“There is no planet B” was one of the many slogans calling for environmental action during Earth Day in 2019. Even if this year’s celebrations of Earth Day’s 50th anniversary have been subdued in the wake of the worldwide pandemic, its ideals and insights are more vivid than ever before. After a significant delay, the Schuylkill Center for Environmental Education is presenting for this occasion the new exhibition “Ecotactical: Earth Day at 50,” which opened to the public on September 21, in its newly reopened Visitor Center.
Following in Earth Day’s creative footprints, the artist collaborative Tools For Action created inflatable sculptures for the People’s Climate March in 2014; they reference a “survival performance” the group Ant Farm presented in 1970. A documentation of their inflatables for today’s climate and earth-related demonstrations and actions is displayed in the gallery.
The activism of Tools for Action is mirrored in an outdoor installation along our trails, “For The Future” by Julia Way Rix, of cyanotype flags that draw on signs and slogans from recent climate strikes and environmental demonstrations. Also on the Center’s trails one can find fragile sculptures by Nicole Donnelly whose arrangements with invasive vines and handmade plant-based paper draw our attention back to the liveliness of nature.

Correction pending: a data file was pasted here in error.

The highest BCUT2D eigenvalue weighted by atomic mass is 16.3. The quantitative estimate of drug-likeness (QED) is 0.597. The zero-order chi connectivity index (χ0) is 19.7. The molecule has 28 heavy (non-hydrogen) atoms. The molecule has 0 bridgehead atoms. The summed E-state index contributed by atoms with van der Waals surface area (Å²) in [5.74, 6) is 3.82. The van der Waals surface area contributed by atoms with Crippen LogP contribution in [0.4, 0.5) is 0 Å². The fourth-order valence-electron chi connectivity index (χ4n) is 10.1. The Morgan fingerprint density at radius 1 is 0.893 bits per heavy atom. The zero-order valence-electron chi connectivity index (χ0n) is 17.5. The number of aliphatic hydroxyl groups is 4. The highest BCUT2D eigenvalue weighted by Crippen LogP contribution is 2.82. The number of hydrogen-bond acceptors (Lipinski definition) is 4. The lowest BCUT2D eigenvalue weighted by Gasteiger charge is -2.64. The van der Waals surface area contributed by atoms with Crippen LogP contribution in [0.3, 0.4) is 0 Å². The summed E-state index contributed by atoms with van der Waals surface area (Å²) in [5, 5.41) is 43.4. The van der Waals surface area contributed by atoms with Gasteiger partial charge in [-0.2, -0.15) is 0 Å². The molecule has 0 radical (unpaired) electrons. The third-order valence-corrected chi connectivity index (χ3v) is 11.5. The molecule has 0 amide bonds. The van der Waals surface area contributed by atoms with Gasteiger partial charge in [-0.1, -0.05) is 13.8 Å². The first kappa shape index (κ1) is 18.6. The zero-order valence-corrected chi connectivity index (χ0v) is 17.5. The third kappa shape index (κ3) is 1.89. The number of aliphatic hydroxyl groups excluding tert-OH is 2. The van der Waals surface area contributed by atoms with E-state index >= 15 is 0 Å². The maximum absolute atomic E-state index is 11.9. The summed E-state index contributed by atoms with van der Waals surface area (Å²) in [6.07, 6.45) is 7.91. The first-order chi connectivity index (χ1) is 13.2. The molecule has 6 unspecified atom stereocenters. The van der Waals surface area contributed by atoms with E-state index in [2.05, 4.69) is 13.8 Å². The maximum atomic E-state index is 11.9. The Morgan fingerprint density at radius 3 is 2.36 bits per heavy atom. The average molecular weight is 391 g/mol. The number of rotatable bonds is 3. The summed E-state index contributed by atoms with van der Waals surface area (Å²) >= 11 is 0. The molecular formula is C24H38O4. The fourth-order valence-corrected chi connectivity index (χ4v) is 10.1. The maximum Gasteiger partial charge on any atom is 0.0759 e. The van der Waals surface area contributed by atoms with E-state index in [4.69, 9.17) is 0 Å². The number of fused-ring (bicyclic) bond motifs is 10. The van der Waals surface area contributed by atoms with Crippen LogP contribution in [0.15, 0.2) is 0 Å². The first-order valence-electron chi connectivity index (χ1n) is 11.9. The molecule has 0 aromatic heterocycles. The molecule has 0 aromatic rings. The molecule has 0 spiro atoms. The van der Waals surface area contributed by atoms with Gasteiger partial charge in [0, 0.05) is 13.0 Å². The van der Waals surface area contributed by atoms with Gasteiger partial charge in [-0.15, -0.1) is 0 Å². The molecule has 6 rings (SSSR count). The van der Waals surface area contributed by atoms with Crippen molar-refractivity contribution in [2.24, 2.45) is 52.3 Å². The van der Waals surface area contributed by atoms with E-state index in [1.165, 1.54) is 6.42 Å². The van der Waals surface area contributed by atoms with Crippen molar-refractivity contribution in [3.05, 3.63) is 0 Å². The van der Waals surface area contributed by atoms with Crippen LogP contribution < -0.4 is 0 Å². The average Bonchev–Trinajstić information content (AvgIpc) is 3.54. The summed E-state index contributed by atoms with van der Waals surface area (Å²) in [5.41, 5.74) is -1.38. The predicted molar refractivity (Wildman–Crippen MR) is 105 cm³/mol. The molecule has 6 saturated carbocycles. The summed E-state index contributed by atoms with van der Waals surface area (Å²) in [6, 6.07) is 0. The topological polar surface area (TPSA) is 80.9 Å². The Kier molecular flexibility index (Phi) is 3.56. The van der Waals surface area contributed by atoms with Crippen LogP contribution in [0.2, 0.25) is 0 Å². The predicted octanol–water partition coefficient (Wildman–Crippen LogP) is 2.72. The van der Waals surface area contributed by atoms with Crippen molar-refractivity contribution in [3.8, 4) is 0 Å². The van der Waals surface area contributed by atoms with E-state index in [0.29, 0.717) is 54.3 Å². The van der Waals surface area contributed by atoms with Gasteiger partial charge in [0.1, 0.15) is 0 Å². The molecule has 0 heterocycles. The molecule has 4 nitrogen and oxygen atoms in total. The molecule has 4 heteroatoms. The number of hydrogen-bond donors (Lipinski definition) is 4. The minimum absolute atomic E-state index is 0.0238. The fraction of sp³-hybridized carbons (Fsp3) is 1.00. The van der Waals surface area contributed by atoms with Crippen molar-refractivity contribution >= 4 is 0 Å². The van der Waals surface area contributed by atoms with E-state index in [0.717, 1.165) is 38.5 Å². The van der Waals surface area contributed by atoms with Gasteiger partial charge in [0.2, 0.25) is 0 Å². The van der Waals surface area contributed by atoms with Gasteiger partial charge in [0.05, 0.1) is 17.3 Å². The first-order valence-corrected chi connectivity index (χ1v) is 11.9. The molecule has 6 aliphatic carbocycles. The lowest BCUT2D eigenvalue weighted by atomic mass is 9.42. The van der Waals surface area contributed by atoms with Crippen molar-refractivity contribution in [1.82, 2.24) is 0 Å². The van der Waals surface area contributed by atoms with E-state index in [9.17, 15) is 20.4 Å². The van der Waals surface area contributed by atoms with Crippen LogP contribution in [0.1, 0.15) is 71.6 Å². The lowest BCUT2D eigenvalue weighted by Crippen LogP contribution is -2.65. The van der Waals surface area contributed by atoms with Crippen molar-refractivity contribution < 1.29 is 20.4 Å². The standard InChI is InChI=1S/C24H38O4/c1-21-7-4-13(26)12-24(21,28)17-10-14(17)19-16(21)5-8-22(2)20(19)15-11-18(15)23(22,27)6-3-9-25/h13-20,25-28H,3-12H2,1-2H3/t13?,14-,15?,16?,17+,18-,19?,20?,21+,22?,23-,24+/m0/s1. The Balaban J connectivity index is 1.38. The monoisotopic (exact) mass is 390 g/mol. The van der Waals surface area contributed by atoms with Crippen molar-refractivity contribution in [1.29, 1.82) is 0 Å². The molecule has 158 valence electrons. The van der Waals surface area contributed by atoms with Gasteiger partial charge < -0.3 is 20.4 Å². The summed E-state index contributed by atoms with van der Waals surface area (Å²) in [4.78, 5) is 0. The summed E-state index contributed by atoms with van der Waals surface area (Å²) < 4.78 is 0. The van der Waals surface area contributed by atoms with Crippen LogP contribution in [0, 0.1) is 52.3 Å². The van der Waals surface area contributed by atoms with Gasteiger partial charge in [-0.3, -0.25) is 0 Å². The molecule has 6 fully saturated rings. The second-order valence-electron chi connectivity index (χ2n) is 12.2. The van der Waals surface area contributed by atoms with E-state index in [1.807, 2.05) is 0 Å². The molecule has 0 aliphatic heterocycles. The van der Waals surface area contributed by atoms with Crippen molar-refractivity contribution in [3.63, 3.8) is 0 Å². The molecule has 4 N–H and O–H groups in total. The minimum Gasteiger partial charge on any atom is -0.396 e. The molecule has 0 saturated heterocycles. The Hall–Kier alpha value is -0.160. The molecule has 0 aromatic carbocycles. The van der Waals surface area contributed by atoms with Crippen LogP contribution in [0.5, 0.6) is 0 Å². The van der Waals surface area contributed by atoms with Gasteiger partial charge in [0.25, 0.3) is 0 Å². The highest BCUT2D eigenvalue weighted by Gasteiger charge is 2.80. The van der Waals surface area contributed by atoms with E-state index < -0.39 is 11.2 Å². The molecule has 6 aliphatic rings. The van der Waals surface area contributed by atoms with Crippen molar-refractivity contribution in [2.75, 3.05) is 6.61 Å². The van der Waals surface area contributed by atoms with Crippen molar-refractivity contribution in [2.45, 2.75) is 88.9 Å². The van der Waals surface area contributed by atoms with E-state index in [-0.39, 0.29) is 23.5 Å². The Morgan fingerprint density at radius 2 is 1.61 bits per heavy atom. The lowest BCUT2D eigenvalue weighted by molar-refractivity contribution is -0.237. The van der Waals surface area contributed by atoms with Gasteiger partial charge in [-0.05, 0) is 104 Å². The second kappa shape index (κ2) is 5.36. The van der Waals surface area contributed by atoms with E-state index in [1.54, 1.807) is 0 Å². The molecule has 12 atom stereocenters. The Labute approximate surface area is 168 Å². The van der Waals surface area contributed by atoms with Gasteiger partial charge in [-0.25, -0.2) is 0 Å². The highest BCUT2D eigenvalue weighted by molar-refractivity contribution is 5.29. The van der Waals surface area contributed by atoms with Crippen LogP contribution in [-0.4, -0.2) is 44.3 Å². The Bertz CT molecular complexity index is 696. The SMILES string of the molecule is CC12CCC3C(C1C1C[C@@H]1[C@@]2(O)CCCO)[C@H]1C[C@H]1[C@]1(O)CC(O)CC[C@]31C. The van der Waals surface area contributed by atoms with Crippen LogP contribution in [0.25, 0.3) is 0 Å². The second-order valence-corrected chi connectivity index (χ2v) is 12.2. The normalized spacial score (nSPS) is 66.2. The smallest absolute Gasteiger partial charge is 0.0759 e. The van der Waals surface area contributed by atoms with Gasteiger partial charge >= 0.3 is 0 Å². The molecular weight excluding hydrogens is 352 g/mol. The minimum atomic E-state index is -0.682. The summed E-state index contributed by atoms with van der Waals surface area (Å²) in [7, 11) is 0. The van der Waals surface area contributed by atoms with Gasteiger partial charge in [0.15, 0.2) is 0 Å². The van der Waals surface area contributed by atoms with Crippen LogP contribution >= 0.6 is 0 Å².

Close beside that series is Sophy Tuttle’s display “Solastalgia,” which offers a shrine for healing and grief. Resembling a cabinet of curiosities, Tuttle’s work is a memorial to the estimated 150-200 species that go extinct every day, and a prompt to reimagine our domination-based relationship with our surroundings. The gallery presentation is rounded out by “Curious: Think Outside the Pipeline!” a family-friendly eco-musical by music duo Ants on a Log that follows a young girl’s journey into community organizing, and “Water Ways,” a series of illustrations by Meg Lemieur and Bri Barton that depict water, health, and justice in relationship to fracking.
Calling for action, reflection and humor, the artists’ responses in “Ecotactical” demand our attention and accountability to the past, present and future.
Due to COVID-19 safety measures, masks are required in the gallery, with no more than three people per group, at 6 feet apart. The Schuylkill Center looks forward to belatedly celebrating this year’s Earth Day anniversary with you.
By Tina Plokarz, Director of Environmental Art